Tips for VPN on pfSense

So I've been messing around for a while trying to use a VPN through pfSense (as a client) and didn't have a lot of success. Setting up the VPN is fairly straight forward but I could never get a stable connection. But I finally figured out what the problem is and thought I'd share it with everyone in case someone else was having similar problems.

This isn't going to be a guide on setting up a VPN client of pfsense (although if anyone wants I can probably write one up) Most VPN services have a guide for setting it up. This will just explain the problem I was having and how I solved it.

The problem I was having with my VPN was that the connection would drop all the time, especially when it was under load. This made it pretty much unusable. But I couldn't figure out what the problem was. I messed around with the keepalive option for openvpn aswell as the ping-restart but neither of these seemed to have any effect. I thought it might have been a problem with packet fragmenting so I messed around with the MTU and MSS settings but this also had no effect.

The problem turned out to be caused by pfsense's gateway monitoring daemon. You have probably seen the gateway quality info on the main page of the pfSense webUI. Well the program which gives you that info, apinger, isn't just for displaying info. It is used in multi-WAN setups to switch traffic to a different gateway when the quality drops. In a single WAN configuration it will restart the connection which will cause openVPN to restart aswell. It does this when the latency or packet loss reaches a preset limit, this is when the status changes from a green 'online' to a yellow 'latency', i think the default is around 400ms.

There are three ways to fix this, although I've only tried two. The first and simplest is to disable gateway monitoring. This will stop the gateway quality info aswell though. To do it go to system>routing and edit both the WAN and VPN gateway and check the 'disable gateway monitoring' box.

The next option is to change the thresholds for when apinger will restart the gateway. To do this go in to the gateway settings and click advanced. You want to put something high in here to prevent apinger from restarting the gateway, here are the settings I use:

latency threshold: 3000 - 4000

packet loss threshold: 30 - 40

Probe interval: 2

Down: 30

This way the connection should only restart if the gateway really is down, and not just because the ping took too long to complete.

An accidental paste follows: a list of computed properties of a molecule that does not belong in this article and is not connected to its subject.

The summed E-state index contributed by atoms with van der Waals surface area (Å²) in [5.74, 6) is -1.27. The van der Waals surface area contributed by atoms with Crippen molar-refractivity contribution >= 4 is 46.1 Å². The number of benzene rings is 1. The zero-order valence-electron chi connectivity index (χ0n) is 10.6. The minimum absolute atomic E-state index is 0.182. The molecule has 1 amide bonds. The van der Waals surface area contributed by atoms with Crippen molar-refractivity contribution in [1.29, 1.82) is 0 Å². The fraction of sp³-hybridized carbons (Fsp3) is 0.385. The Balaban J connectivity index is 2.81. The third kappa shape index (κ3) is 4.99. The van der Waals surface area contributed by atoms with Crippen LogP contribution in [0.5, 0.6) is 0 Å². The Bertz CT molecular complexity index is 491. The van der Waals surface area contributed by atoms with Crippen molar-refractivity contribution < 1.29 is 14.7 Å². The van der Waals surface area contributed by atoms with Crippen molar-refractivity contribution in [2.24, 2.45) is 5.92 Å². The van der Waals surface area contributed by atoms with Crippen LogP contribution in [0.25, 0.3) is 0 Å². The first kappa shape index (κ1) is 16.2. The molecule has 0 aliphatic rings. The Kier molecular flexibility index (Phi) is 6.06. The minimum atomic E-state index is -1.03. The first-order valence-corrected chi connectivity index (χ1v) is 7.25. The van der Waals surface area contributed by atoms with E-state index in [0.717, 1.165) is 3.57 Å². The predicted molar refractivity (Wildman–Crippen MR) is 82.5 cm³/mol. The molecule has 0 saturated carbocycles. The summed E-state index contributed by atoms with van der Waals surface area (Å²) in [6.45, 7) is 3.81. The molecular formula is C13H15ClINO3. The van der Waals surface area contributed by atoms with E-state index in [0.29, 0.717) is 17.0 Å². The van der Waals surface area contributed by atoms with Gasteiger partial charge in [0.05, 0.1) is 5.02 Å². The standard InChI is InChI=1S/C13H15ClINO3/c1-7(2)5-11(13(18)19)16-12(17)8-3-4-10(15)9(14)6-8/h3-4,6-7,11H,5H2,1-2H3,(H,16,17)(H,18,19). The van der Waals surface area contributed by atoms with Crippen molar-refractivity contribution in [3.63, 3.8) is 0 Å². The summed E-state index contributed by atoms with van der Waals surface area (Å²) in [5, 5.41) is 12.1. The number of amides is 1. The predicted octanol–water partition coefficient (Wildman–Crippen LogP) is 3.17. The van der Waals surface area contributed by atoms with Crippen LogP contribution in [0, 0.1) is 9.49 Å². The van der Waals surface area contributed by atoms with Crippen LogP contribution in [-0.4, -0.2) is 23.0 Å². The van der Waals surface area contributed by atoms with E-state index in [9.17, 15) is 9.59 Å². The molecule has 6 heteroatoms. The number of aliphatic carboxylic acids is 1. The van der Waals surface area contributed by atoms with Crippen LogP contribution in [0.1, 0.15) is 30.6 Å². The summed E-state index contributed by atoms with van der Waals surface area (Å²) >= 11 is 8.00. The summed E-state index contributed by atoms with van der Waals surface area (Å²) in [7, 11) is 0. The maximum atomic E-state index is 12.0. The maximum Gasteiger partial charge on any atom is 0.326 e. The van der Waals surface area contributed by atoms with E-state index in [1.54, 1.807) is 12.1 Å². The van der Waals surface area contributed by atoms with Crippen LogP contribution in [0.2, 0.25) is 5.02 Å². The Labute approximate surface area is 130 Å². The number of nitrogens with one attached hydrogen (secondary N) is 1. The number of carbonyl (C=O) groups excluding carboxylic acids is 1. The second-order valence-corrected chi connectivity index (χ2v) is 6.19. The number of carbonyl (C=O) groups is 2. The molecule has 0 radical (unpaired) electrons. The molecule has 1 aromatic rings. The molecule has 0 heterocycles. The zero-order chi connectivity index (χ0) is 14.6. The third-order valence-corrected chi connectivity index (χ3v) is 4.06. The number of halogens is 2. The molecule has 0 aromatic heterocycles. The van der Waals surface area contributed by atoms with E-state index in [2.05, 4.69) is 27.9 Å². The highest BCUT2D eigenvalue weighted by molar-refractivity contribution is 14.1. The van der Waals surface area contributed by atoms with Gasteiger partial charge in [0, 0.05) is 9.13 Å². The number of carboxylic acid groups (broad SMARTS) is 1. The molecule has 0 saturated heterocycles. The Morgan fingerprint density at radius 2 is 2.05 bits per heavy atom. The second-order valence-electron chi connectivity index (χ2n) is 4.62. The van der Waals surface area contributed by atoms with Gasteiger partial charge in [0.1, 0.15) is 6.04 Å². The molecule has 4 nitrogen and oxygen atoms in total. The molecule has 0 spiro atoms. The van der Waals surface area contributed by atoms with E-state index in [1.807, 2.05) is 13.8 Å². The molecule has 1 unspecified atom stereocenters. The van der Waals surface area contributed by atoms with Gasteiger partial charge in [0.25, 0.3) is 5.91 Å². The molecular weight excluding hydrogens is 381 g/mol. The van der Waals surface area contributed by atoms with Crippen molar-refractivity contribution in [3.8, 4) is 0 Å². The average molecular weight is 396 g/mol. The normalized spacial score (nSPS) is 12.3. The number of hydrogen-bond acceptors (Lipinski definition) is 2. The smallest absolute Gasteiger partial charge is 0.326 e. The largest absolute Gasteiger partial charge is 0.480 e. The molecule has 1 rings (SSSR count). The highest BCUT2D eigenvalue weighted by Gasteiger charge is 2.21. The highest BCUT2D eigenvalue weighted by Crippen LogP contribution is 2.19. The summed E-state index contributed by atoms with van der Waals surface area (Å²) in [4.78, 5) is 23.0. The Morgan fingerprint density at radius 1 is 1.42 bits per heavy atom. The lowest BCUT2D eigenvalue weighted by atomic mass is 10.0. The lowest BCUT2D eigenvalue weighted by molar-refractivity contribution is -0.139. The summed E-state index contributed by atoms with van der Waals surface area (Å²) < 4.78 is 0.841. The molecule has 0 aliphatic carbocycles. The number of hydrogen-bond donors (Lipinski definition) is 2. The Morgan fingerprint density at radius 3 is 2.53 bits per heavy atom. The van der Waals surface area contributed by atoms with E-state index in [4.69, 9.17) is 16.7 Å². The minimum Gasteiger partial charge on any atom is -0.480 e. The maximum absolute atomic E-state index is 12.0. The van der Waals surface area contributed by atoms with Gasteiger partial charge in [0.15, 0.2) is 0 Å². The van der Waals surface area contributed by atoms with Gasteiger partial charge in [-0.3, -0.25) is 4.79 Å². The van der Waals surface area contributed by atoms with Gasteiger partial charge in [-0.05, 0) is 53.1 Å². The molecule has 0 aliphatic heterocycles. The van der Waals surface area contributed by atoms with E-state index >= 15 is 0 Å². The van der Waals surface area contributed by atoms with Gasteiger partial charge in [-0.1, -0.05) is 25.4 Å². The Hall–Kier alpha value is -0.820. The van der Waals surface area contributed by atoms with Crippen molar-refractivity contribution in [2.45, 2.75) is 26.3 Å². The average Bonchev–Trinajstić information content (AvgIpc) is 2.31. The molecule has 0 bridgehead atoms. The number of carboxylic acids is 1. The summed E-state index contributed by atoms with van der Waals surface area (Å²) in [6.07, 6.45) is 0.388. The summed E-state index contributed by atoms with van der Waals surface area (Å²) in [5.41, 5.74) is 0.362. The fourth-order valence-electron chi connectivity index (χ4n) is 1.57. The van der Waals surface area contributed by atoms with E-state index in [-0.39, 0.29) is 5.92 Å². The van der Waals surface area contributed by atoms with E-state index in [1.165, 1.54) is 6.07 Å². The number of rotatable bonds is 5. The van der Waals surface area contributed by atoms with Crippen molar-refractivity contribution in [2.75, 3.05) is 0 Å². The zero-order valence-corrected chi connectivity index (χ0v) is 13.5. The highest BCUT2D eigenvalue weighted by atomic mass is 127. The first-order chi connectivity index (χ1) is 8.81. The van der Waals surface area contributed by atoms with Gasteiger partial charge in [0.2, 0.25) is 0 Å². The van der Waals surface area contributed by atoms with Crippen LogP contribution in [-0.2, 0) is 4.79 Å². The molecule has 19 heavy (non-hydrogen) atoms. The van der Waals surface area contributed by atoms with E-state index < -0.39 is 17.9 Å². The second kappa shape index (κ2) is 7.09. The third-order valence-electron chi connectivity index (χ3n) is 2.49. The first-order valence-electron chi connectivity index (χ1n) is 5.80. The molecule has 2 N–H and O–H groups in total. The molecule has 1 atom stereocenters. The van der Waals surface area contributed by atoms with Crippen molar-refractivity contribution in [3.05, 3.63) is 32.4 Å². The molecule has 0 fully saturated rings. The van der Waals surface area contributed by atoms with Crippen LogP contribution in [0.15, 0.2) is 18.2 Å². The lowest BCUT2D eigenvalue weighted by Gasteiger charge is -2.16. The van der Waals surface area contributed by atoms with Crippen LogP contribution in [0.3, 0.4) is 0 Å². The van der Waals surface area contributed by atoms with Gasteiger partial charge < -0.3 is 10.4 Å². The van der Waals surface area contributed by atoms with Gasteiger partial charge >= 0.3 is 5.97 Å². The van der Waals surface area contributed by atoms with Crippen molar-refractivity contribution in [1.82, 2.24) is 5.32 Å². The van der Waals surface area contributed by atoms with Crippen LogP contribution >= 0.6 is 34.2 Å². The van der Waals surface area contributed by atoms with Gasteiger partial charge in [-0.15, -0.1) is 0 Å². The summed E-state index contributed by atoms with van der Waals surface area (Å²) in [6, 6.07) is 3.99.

The third option is to prioritize ICMP traffic. I haven't tried this but if you have the traffic shaper set up just make a rule for ICMP traffic and put it in the highest priority queue. This should prioritize pings and prevent apinger from reporting high latency and restarting the gateway.


Anyway, just thought I'd share this. If anyone wants any help setting up a VPN on pfsense just let me know.

Thank you for posting this! Very useful info as I plan to set one up as soon as I figure out what hardware to use (concerned about energy efficiency). What did you use for hardware?

I used whatever I had lying around, which was a phenom II x4 945. It runs at about 80W which is a little high. I hear that for anything under 1gbps the newer intel atoms do alright. I was thinking about getting something like that but it's not worth the cost for what I would save. I'm going to change the CPU for a dual core athlon II, hopefully that will drop the wattage a little.

I've been looking into it a bit from the amd side. It looks like the socket AM1 using 25w quad core chips (1.2 - 2.1Ghz) is their answer to that market segment. There's a 2-core chip available as well.

That's a lot more appealing than embedded solutions actually which are sometimes 32-bit only, and especially the atom platform with it's lack of VT-x.

The newer atoms support visualization (not that you need it for pfsense) like the c2550 and c2750, and they're something like 14W.

The firewall in the current version of pfSense isn't multithreaded, so your throughput will be limited by CPU speed regardless of how many cores it has, but it shouldn't matter for regular home internet stuff. Having said that using a VPN on a high speed connection might be too much for a low powered CPU. Find out what kind of performance a chip will get on pfsense before you commit to it and make sure it'll work for what you want. A regular desktop chip will pretty much handle anything you throw at it but the lower power stuff can struggle.

My phenom pretty much just sits on 800mhz and rarely goes above 10% cpu usage. The only reason I'm swapping it for a athlon II is because all I have is an old AM2+ board and I don't really want to spend too much money on it just to save a few watts.

I have 4GB of RAM but it usually sits around 25%. That's with it running two snort instances which is a real memory hog, so you really don't need much memory unless you plan of having an insane number of connections.

If you do go with a low power CPU have a look at getting some intel server NICs, they can offload some of the processing from the CPU so it won't bottleneck as much as if you were using cheaper realtek NICs

Oh I was thinking of getting a new ESXi/Xen box as I wrote that but it's nice to know atoms support vt now. An atom might be nice for pfsense.